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I created a GitHub account, and I want to give someone write access so he can push just like me, there is a way to add a collaborator with a free plan? If not, what can I do? (besides buying a paid account, which I'll do in the future)

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    With a free account you can only have public repos ;) – klaustopher Oct 27 '11 at 18:16
  • @klaustopher, Is there any way to purchase just one private repo? Or is the only way to pay a monthly fee perpetually? – Pacerier Oct 19 '17 at 17:14
  • @Pacerier No, this is not possible. You pay 7$ a month and get unlimited private repos – klaustopher Mar 28 '18 at 12:11
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    As of January 2019, free users can have unlimited private repos. – Thomas Mar 28 '19 at 15:59
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    @Thomas yes but only 3 collaborators in a free account. – Artemix Mar 28 '19 at 17:26
75

Clear Instructions On How to Add A Collaborator - 2020 Update

Pictures are worth a thousand words. Let's put that to the test:

Picture Instructions (Click to Zoom in):

Picture Instructions

.......and videos/gifs are worth another thousand more:

Gif Instructions (Click to Zoom in):

Hopefully the pictures/gif make it easier for you to configure this!

enter image description here

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124

Go to Manage Access page under settings (https://github.com/user/repo/settings/access) and add the collaborators as needed.

Screenshot:

enter image description here

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  • All answers are correct, Ill take as correct the first one :p – Artemix Oct 27 '11 at 21:01
  • The URL is the same, but now (2014) is only a icon and the name is "settings". – Peter Krauss Apr 27 '14 at 11:22
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    Dead link in the post – MyDaftQuestions Jan 4 '17 at 10:54
  • Your link is not working. Please check and refactor it. Thanks @MonaJalal – Hemant Sankhla Jul 17 '18 at 12:57
  • It's 2020, there is no more Collaborators, it is now Manage access. – Gino Mempin Mar 22 at 8:53
53

It is pretty easy to add a collaborator to a free plan.

  1. Navigate to the repository on Github you wish to share with your collaborator.
  2. Click on the "Settings" tab on the right side of the menu at the top of the screen.
  3. On the new page, click the "Collaborators" menu item on the left side of the page.
  4. Start typing the new collaborator's GitHub username into the text box.
  5. Select the GitHub user from the list that appears below the text box.
  6. Click the "Add" button.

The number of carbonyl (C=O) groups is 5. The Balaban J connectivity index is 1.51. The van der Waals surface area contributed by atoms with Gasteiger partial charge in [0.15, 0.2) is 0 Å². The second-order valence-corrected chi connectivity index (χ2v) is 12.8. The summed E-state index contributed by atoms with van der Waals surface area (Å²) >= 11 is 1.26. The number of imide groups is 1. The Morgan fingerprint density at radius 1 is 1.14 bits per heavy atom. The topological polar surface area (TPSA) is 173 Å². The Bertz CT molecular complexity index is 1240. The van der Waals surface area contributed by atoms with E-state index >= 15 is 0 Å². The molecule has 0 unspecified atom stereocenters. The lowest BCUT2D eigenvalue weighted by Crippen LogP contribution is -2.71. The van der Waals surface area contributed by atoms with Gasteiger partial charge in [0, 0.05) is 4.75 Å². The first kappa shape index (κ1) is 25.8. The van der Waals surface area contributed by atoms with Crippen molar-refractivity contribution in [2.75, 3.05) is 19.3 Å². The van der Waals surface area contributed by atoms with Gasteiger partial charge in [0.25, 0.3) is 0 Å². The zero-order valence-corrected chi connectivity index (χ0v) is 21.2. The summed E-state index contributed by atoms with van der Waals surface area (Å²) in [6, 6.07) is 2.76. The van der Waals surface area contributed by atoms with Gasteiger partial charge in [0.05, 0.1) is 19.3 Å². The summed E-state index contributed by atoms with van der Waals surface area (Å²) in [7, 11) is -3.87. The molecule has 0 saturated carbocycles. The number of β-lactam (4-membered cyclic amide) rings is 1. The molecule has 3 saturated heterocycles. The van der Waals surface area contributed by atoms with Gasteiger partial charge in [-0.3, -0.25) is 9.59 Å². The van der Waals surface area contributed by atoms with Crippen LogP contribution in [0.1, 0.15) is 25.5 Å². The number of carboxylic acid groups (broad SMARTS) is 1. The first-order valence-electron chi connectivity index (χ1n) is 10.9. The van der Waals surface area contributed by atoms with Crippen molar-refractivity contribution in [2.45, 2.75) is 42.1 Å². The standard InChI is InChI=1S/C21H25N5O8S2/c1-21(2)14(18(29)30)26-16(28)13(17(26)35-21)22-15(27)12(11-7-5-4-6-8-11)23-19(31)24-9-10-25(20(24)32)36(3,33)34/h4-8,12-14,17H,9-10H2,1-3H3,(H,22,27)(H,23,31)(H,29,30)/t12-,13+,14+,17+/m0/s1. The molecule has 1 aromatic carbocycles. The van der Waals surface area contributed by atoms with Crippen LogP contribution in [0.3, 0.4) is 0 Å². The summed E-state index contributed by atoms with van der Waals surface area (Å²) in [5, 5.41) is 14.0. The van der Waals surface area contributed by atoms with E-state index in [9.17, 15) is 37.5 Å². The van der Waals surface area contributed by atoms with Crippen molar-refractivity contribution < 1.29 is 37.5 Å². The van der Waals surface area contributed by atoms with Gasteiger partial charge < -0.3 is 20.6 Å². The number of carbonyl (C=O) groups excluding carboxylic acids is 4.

The added user should now be able to push to your repository on GitHub.

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  • I have another question here, since we have set private and public keys to authenticate the user how can a collaborator be able to push to the repository unless his public key is saved in my account? Correct me if I am wrong – user525146 Jan 22 '12 at 15:04
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    @user525146 The user being added to the repository has to add one or more public keys to their account. When adding the user to your repository, Github automatically adds the user's public keys to your repository and updates the keys if the user updates their keys. – David M. Syzdek Jan 23 '12 at 9:34
  • It's 2020, there is no more Collaborators, it is now Manage access. – Gino Mempin Mar 22 at 23:51
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In the repository, click Admin, then go to the Collaborators tab.

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7

FYI for future readers. The instructions above are outdated, in particular step 2:
2. Click on Settings button

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6

project link:

https://github.com/your_username/you_repo_name/settings

you will get a page like this, go to Collaborator and add collaborator Check setting tab

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  • It's 2020, there is no more Collaborators, it is now Manage access. – Gino Mempin Mar 22 at 23:52
6

Yes the set of instructions above are outdated. For the new GitHub the Settings button must be clicked.

Also the person you try to add as a collaborator must have an existing GitHub account. In other words he should have signed up on GitHub first because it is not possible to send collaboration requests merely by typing in the email address of the collaborator.

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4

2020 update

It's called Manage access now.

Go to your private repo, click the Settings tab, and choose Manage access from the menu on the left. You are allowed up to three collaborators with the free plan.

Note: If the account is an individual account you can still add collaborators that can do a variety of tasks, but a collaborator can't (as far as I know) sign the app in Xcode and submit it to the app store. You need an organization account for that kind of collaborator.

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2

Please note that Github now allows an unlimited number of collaborators even on a free account. See https://github.com/pricing.

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